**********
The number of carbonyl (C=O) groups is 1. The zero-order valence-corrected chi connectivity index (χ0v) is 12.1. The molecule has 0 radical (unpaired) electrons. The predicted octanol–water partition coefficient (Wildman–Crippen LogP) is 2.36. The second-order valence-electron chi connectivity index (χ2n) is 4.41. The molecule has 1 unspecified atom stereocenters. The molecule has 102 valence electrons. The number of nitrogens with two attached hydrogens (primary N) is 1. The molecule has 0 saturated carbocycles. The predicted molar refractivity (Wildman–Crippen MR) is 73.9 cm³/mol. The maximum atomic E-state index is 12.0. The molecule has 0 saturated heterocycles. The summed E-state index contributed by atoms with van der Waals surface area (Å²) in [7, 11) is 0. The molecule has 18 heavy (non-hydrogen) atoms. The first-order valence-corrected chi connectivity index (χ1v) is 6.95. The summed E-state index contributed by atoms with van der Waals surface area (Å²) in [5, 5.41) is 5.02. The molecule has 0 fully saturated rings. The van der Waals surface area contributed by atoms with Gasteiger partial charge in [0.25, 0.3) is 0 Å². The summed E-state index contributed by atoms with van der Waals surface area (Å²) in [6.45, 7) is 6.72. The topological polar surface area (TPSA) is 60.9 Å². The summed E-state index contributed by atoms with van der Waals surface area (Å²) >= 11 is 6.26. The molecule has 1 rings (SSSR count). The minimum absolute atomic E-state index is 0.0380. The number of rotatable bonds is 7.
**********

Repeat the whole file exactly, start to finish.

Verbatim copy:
The number of carbonyl (C=O) groups is 1. The zero-order valence-corrected chi connectivity index (χ0v) is 12.1. The molecule has 0 radical (unpaired) electrons. The predicted octanol–water partition coefficient (Wildman–Crippen LogP) is 2.36. The second-order valence-electron chi connectivity index (χ2n) is 4.41. The molecule has 1 unspecified atom stereocenters. The molecule has 102 valence electrons. The number of nitrogens with two attached hydrogens (primary N) is 1. The molecule has 0 saturated carbocycles. The predicted molar refractivity (Wildman–Crippen MR) is 73.9 cm³/mol. The maximum atomic E-state index is 12.0. The molecule has 0 saturated heterocycles. The summed E-state index contributed by atoms with van der Waals surface area (Å²) in [7, 11) is 0. The molecule has 18 heavy (non-hydrogen) atoms. The first-order valence-corrected chi connectivity index (χ1v) is 6.95. The summed E-state index contributed by atoms with van der Waals surface area (Å²) in [5, 5.41) is 5.02. The molecule has 0 fully saturated rings. The van der Waals surface area contributed by atoms with Gasteiger partial charge in [0.25, 0.3) is 0 Å². The summed E-state index contributed by atoms with van der Waals surface area (Å²) in [6.45, 7) is 6.72. The topological polar surface area (TPSA) is 60.9 Å². The summed E-state index contributed by atoms with van der Waals surface area (Å²) >= 11 is 6.26. The molecule has 1 rings (SSSR count). The minimum absolute atomic E-state index is 0.0380. The number of rotatable bonds is 7.